# Calculating the Final Payment

If you have ever paid off a loan you may have noticed that your last payment was a slightly different amount than your other payments. Whether you are making monthly insurance premium payments, paying municipal property tax installments, financing your vehicle, paying your mortgage, receiving monies from an investment annuity, or dealing with any other situation where an annuity is extinguished through equal payments, the last payment typically differs from the rest, by as little as one penny or up to a few dollars. This difference can be much larger if you arbitrarily chose an annuity payment as opposed to determining an accurate payment through time value of money calculations.

## Why Is the Final Payment Different?

Section 11.4 introduced the calculations to determine the annuity payment. Observe that you always needed to round a non-terminating annuity payment to two decimals. It is rare for a calculated annuity payment not to require rounding. The rounding up or down of the annuity payment forms the basis for adjusting the final payment.

### How It Works

The following six steps are needed to calculate the final payment. These steps are designed to integrate with the next section, where the principal and interest components on a series of payments involving the final payment are calculated.

Step 1: Identify all seven time value of money variables. If all are known, proceed to step 2. Most commonly, PMT is unknown. Solve for it using the appropriate formula and round the PMT to two decimals.

Step 2: Calculate the future value of the original principal at n−1 payments. For example, if your final payment is the 24th payment, you need the balance remaining after the 23rd payment.

Step 3: Calculate the future value of all annuity payments (n-1) already made. Remember that if the final payment is the 24th payment, then only 23 payments have already occurred.

Step 4: Subtract the future value of the payments from the future value of the original principal (step 2 − step 3) to arrive at the principal balance remaining immediately prior to the last payment. This is the principal owing on the account and therefore is the principal portion (PRN) for the final payment. The final payment must reduce the annuity balance to zero!

Step 5: Calculate the interest portion (INT) of the last payment using Formula 13.1D on the remaining principal.

Step 6: Add the principal portion from step 4 to the interest portion from step 5. The sum is the amount of the final payment.

The calculator determines the final payment amount using the AMORT function described in Section 13.1. To calculate the final payment:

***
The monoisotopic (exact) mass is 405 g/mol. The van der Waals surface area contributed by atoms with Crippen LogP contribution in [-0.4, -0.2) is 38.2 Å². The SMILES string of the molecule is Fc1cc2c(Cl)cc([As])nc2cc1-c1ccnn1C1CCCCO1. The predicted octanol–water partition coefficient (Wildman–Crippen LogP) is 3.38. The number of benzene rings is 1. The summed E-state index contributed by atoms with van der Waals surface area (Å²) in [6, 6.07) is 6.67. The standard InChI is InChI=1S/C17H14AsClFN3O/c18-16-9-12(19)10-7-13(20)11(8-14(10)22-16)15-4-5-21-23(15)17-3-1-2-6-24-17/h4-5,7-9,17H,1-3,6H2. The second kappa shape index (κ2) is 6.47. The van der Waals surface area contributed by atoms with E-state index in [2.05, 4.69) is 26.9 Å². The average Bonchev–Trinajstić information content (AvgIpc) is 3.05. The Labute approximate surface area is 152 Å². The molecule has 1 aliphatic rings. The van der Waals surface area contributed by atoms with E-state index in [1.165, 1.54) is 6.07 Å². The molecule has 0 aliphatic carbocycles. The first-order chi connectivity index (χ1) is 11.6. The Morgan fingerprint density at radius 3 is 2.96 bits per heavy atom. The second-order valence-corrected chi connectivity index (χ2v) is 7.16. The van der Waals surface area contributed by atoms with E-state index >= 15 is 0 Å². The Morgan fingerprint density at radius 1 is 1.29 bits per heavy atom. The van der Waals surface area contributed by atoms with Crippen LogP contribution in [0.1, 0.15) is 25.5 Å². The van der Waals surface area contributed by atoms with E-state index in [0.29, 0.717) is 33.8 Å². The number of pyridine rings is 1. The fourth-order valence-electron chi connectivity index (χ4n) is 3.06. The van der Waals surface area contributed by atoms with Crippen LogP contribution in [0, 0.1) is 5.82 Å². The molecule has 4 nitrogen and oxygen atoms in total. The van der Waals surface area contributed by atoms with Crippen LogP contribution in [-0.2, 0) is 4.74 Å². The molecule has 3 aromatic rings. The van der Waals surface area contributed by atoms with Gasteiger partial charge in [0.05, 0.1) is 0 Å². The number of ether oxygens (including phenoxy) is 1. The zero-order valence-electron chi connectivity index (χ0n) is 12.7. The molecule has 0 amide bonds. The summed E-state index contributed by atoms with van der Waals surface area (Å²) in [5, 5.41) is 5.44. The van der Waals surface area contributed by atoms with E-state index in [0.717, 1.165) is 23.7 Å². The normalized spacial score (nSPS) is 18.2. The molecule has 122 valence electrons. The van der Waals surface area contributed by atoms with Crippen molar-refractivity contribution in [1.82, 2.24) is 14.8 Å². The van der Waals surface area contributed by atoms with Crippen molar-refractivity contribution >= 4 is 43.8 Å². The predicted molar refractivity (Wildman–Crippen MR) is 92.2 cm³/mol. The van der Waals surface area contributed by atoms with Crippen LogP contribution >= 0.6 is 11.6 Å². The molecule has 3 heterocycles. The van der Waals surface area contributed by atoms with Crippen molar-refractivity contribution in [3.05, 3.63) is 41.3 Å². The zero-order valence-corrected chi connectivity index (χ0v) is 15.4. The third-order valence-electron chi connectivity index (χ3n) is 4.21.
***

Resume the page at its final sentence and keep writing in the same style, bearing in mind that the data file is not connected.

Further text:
1. You must accurately enter all seven time value of money variables (N, I/Y, PV, PMT, FV, P/Y and C/Y). If PMT was calculated, you must re-enter it with only two decimals while retaining the correct cash flow sign convention.
2. Press 2nd AMORT.
3. Enter the payment number for the final payment into P1 and press Enter followed by ↓.
4. Enter the same payment number for P2 and press Enter followed by ↓.
5. In the BAL window, note the balance remaining in the account after the last payment is made. Watch the cash flow sign to properly interpret what to do with it! The sign matches the sign of your PV. The next table summarizes how to handle this balance.
Table 13.2.1. Calculating Final Payments Based on Type of Transaction
Type of Transaction Positive BAL Negative BAL
Loan Increase final payment Decrease final payment
Investment Annuity Decrease final payment Increase final payment
• Loans. For a loan for which PV is entered as a positive cash flow and hence PMT is a negative cash flow, a positive balance means you are borrowing it. Thus, you need to increase the final payment by this amount to pay off the loan. A negative balance means you overpaid and the bank owes you. Thus, you need to decrease the final payment by this amount.
• Investment Annuities. For an investment annuity where PV is entered as a negative cash flow and hence PMT is a positive cash flow, a negative balance means you still have money invested, so you should add it to your final payment to get it back. A positive balance means you have been paid too much, so you need to decrease your final payment by this amount.
• A helpful key sequence shortcut to arrive at the final payment is to have BAL on your display and then press − RCL PMT =
• This sequence automatically adjusts the payment accordingly for both loans and investment annuities. Manually round the answer to two decimals when the calculation is complete.
1. If you are interested in the PRN or INT portions of the final payment, the INT output is correct. However, the PRN output is incorrect since the calculator has not adjusted the final payment. You must adjust the PRN output in the same manner and amount as the final payment (by adding or subtracting the BAL remaining).

### Concept Check

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#### Example 13.2.1: Final Payment on a Loan